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John Gierach talks tenkara - All Fishermen are Liars

John Gierach talks tenkara - All Fishermen are Liars

The legendary fly-fishing author John Gierach is at it again with a new book fresh off the press: “All Fishermen are Liars by John Gierach.
Tenkara and Tenkara USA are featured in it as Gierach memorializes the time when I invited myself to come to Colorado and teach him tenkara. Over the weekend I caught up with Gierach in the writer’s den to talk about tenkara.

True Craft

By Ron P. Swegman

All Fishermen Are Liars

By John Gierach

Hardback, 211 pp.

Simon & Schuster, April 2014

Please set aside the Great American Novel for the span of a pocket water drift and consider the True Fish Story. Is it a lie? Does it maybe have to be? Is there no real Truth with a capital T?

One is truly tethered to a fish after a trout takes. A large community of readers has been similarly, and willingly, ensnared to Gierach’s words as his stories flow yearly and clearly. The readers have risen, lured by what time has proven to be a Great American Writer.

John Gierach, angler and author, works an artistic craft in a more circumscribed space. His is a prose equivalent of lyric poetry rather than chiseled odyssey. Emily Dickinson, Franz Schubert, Johannes Vermeer; a tone cultivating Muromachi texture of page. A master of a shorter form where the weight comes from the collected work; its deep variety and diversity of subject and theme within an engaging, lyrical style.

Did not Henry James, man of letters, write something along the rails of “To write a series of good little tales I deem ample work for a lifetime.” . . . ?

All Fishermen Are Liars perpetuates a three-decade run from an author who continues to polish the stone without it going dull.

Gierach, the man, the true, remains half hidden in passing mist despite much direct printed reportage from his angling life. All Fishermen Are Liars then begins with great irony. “A Day at the Office” is a second-person autobiography of the complete man in the space of about a dozen pages.  There are no hard dates or names named, yet most of the moments that make a life are related in rich detail. The sleeping bags spread across a communal apartment floor are as clear as the fact the author now requires an accountant. What more is needed??

True Fish Stories might be the most immediate answer. Here we hear from the reliable posts in Montana, Oregon, and Wyoming as well as “New Water” that anyone who in childhood passed over anonymous creeks from the backseat can enjoy. What is that water? Can it be fished? Gierach answers those questions, and does. Meanwhile, a reader might learn he or she has lived somewhat the same life: from homemade cane pole on foot, to bamboo by four-wheel drive, to lodge via chartered plane.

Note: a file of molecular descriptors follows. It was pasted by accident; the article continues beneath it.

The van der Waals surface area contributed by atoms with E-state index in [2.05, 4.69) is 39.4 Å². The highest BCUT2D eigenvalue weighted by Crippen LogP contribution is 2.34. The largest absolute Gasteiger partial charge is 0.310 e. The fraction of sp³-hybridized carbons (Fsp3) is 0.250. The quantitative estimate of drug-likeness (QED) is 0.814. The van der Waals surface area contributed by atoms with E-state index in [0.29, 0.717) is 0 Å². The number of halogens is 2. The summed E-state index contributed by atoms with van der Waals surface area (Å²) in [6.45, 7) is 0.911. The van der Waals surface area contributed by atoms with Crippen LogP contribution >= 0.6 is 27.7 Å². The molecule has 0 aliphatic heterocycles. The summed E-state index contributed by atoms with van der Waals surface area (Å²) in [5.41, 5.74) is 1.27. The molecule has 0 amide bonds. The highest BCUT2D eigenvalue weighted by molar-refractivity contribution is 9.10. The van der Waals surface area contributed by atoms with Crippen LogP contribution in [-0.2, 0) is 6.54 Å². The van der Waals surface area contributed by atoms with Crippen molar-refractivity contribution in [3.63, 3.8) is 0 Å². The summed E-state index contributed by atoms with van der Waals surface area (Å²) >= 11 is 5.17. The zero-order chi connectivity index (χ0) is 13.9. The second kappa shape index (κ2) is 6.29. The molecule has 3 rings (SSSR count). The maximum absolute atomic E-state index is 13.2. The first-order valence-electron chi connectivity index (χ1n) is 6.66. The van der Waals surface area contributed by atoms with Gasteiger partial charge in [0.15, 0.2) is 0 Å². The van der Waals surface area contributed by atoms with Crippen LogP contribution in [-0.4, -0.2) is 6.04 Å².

Another source of Gierach’s freshness may be tracked to his diverse cast of characters like the muskellunge and smallmouth bass (“Smallies”) and traditional Japanese fly fishing (“Tenkara”). His headfirst jump into the latest of ye olde fishing styles brought back to commercial life rings . . . TRUE. Anyone who has cast a kebari along a freestone creek with one of these limber telescoping long rods will know just how exciting wrestling a trout without a reel can be.

Gierach fills in the sensory details with an air brush. He relates some fundamental advantages of the telescoping rod; its lack of guides, the precision inherent in both level and traditional tapered line. He combines a pleasant kitchen scene with a sincere painted portrait of Tenkara USA founder Daniel Galhardo. The angling author’s voice here echoes back to his more instructional books such as Flyfishing the High Country, Flyfishing Small Streams, and Good Flies, which many readers, borne on bright March days, may welcome.

The writing in hand reads too quickly at times. The reason is the right one; it is that good. Each individual story in All Fisherman Are Liars resembles a boulder garden giving trout around each rock. You shall find yourself standing beside the narrator, sipping coffee, as the sun also rises over Lake Superior (“Coasters”). You might be also hypnotized by the road until you see The End. One finishes the book satisfied with another several years’ worth of splendid metaphors, witty phrases, descriptive passages, and wisdom on the contemporary human condition.

Is all contained or inferred upon these pages true? Yes . . . that one must be left up the reader